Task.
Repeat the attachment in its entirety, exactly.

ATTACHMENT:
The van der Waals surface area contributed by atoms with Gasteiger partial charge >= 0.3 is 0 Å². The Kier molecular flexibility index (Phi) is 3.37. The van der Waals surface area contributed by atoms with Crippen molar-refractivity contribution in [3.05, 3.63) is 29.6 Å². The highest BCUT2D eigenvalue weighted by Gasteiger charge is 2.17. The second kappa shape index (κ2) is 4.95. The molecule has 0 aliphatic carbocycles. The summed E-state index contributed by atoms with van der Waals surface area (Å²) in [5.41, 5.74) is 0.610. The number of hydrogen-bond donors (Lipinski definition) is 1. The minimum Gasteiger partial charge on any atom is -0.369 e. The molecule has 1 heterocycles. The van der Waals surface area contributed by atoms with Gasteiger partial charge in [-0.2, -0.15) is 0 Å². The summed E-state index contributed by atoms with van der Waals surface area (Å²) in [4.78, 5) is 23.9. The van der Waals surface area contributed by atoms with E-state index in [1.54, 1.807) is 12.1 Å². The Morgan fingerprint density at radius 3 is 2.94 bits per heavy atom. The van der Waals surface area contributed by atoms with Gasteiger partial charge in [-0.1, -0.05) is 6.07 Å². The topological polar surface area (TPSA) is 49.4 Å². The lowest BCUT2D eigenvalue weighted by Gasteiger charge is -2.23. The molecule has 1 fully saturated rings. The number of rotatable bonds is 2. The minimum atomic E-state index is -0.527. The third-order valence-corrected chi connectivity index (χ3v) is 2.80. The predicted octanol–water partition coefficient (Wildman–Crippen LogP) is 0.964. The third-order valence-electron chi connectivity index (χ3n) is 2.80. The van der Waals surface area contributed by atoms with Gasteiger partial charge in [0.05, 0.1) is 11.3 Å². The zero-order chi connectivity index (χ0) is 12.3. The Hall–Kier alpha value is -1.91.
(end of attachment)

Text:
The van der Waals surface area contributed by atoms with Gasteiger partial charge >= 0.3 is 0 Å². The Kier molecular flexibility index (Phi) is 3.37. The van der Waals surface area contributed by atoms with Crippen molar-refractivity contribution in [3.05, 3.63) is 29.6 Å². The highest BCUT2D eigenvalue weighted by Gasteiger charge is 2.17. The second kappa shape index (κ2) is 4.95. The molecule has 0 aliphatic carbocycles. The summed E-state index contributed by atoms with van der Waals surface area (Å²) in [5.41, 5.74) is 0.610. The number of hydrogen-bond donors (Lipinski definition) is 1. The minimum Gasteiger partial charge on any atom is -0.369 e. The molecule has 1 heterocycles. The van der Waals surface area contributed by atoms with Gasteiger partial charge in [-0.2, -0.15) is 0 Å². The summed E-state index contributed by atoms with van der Waals surface area (Å²) in [4.78, 5) is 23.9. The van der Waals surface area contributed by atoms with E-state index in [1.54, 1.807) is 12.1 Å². The Morgan fingerprint density at radius 3 is 2.94 bits per heavy atom. The van der Waals surface area contributed by atoms with Gasteiger partial charge in [-0.1, -0.05) is 6.07 Å². The topological polar surface area (TPSA) is 49.4 Å². The lowest BCUT2D eigenvalue weighted by Gasteiger charge is -2.23. The molecule has 1 fully saturated rings. The number of rotatable bonds is 2. The minimum atomic E-state index is -0.527. The third-order valence-corrected chi connectivity index (χ3v) is 2.80. The predicted octanol–water partition coefficient (Wildman–Crippen LogP) is 0.964. The third-order valence-electron chi connectivity index (χ3n) is 2.80. The van der Waals surface area contributed by atoms with Gasteiger partial charge in [0.05, 0.1) is 11.3 Å². The zero-order chi connectivity index (χ0) is 12.3. The Hall–Kier alpha value is -1.91.